On July 25, 2017 The Hague district court delivered its judgment in Bortezomib SPC challenge brought by Teva.
The present dispute concerns an alleged infringementof the rights of Millennium Pharmaceuticals Inc. (“Millennium”) as vested in the Dutch Supplementary Protection Certificate (NL300151) for ‘Bortezomibor a pharmaceutically accepted ester thereof, if desired in the form of a pharmaceutically accepted salt thereof’. EP 0788360 (“EP 360”) is the basic patent for Millennium’s Dutch SPC, which covers the compound ‘Bortezomib’ which patent expired on October 26, 2015. EP 360 is the base patent for Supplementary Protection Certificate (NL) 300151 for ‘Bortezomib or a pharmaceutically acceptable ester thereof, optionally in the form of a pharmaceutically acceptable salt thereof’ & in force until 27 April 2019. This compound is a so-called proteasome inhibitor, used for the treatment of multiple myeloma and mantle cell lymphoma.
Teva Nederland B.V. is the holder of a market authorization for ‘Bortezomib Teva’, a mannitol ester of Bortezomib that falls under the scope of protection of Millennium’s SPC. Bortezomib Teva is registered on the name of Pharmachemie B.V. in the so-called “G-Standaard“, which is the Dutch database containing information on all remedies (medicines, medical devices and homeopathic medicines) that are or may become available at pharmacies, as published by “Z-Index“, a subsidiary of the Dutch professional association for pharmacists. Teva in the present summary proceedings primarily argues that Bortezomib concerns a non-inventive selection from the compounds disclosed in the closest prior art, WO 81/13904 (“WO 904”), and alternatively, for the event Bortezomib is not considered to be a selection from the compounds disclosed in WO 904, that Bortezomib is not inventive because the technical problem to be solved would then be ‘providing an alternative compound to those disclosed in WO 904 that does not bring about a novel or unexpected effect’.
The Summary Judge for its validity assessment assumes that Bortezomib can be seen as a selection from the compounds disclosed in WO 904 (as argued by Teva) and takes this patent as the starting point for the application of the problem-solution-approach. The Summary Judge considers that the difference between WO 904 and the relevant patent claim is that the latter concerns a specific selection from the millions of compounds disclosed in WO 904 and that the technical effect of this selection is (a compound with) increased proteasome inhibition. Summary Judge formulates the technical problem to be solved as ‘providing a compound with increased proteasome inhibition in the set of compounds disclosed in WO 904’. The Summary Judge said that the patent claims that improved inhibition is sufficiently plausible. Millenium has made this insight in the light of subpoena using Tables II-VII, which summarizes the results of a number of experiments. Bortezomib is one of the clearly better compounds in all these experiments, both in terms of activity and selectivity. In addition, Teva did not perform any experiments or show that it should be seen (at present), while on the contrary, its expert acknowledges that bortezomib was one of the better compounds investigated by the inventors. The Summary Judge subsequently considers that Teva did not submit any documents containing pointers to the solution of the technical problem and rejects Teva’s arguments that the (increased) effect of Bortezomib would be in line with the expectations of the skilled person and the (alleged) invention (thus) merely consists of a non-inventive selection from a broad field as meant in the Annex to Part G of Chapter VIII of the European Patent Office’s Guidelines (under 3.1 (iv) (b)).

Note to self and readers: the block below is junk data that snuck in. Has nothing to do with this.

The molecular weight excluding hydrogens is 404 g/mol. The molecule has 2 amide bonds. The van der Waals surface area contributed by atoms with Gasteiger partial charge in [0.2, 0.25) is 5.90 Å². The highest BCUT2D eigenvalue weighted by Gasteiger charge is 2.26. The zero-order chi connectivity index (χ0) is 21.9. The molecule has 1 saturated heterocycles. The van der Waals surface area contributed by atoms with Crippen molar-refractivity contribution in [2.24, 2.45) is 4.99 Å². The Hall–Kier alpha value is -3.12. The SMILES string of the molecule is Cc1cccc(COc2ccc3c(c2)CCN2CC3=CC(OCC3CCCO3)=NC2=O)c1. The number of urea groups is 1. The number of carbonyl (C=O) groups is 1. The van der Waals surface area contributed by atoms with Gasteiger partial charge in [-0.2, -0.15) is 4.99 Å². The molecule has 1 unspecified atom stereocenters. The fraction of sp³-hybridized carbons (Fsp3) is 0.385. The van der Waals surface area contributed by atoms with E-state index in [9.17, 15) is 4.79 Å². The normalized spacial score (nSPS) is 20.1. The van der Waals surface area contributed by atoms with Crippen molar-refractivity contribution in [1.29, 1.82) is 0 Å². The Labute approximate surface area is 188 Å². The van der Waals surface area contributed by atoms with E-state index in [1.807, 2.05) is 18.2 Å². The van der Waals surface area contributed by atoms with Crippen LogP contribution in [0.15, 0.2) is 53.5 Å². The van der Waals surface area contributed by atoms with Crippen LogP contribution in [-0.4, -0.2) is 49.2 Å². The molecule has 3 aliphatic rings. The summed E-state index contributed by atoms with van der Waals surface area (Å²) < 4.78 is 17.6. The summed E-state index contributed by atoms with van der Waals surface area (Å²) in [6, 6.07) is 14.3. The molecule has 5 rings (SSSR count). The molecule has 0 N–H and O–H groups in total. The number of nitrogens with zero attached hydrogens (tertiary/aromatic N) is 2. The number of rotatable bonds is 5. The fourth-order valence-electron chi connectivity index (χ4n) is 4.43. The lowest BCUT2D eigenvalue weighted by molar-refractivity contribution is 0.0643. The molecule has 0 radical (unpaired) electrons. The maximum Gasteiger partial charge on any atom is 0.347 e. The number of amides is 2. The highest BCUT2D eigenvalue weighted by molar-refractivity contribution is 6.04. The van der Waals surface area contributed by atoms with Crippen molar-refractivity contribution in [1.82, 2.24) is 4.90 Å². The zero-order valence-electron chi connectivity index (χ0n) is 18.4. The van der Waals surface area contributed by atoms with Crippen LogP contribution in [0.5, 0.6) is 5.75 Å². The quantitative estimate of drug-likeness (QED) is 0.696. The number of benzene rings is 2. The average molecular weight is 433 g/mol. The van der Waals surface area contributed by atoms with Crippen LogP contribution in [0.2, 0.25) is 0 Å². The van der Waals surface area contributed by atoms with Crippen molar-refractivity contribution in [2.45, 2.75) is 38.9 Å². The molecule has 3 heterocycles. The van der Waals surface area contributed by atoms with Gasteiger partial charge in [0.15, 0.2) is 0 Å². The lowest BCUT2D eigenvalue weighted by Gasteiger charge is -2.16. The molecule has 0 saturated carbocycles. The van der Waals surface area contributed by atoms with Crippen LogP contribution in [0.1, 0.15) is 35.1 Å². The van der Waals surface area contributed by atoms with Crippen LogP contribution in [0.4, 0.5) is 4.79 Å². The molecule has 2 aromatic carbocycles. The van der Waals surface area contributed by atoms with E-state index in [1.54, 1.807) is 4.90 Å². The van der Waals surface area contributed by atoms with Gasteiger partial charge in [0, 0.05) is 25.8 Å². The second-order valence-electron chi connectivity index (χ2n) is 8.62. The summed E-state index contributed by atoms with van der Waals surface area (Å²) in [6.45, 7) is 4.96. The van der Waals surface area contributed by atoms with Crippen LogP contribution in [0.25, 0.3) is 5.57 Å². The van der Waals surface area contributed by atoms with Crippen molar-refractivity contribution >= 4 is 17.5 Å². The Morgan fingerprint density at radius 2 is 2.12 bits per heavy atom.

Finally Summary Judge considers Millennium’s SPC to be valid, grants the preliminary injunction and orders Bortezomib Teva to be removed from the G-Standard. In Germany and Portugal, nullity proceedings in relation to parallel national SPC’s are pending and the Federal Court of Ottawa in its judgment dated 26 February 2016 considers the Canadian basic patent corresponding to EP 360 to be invalid due to a lack of inventive step.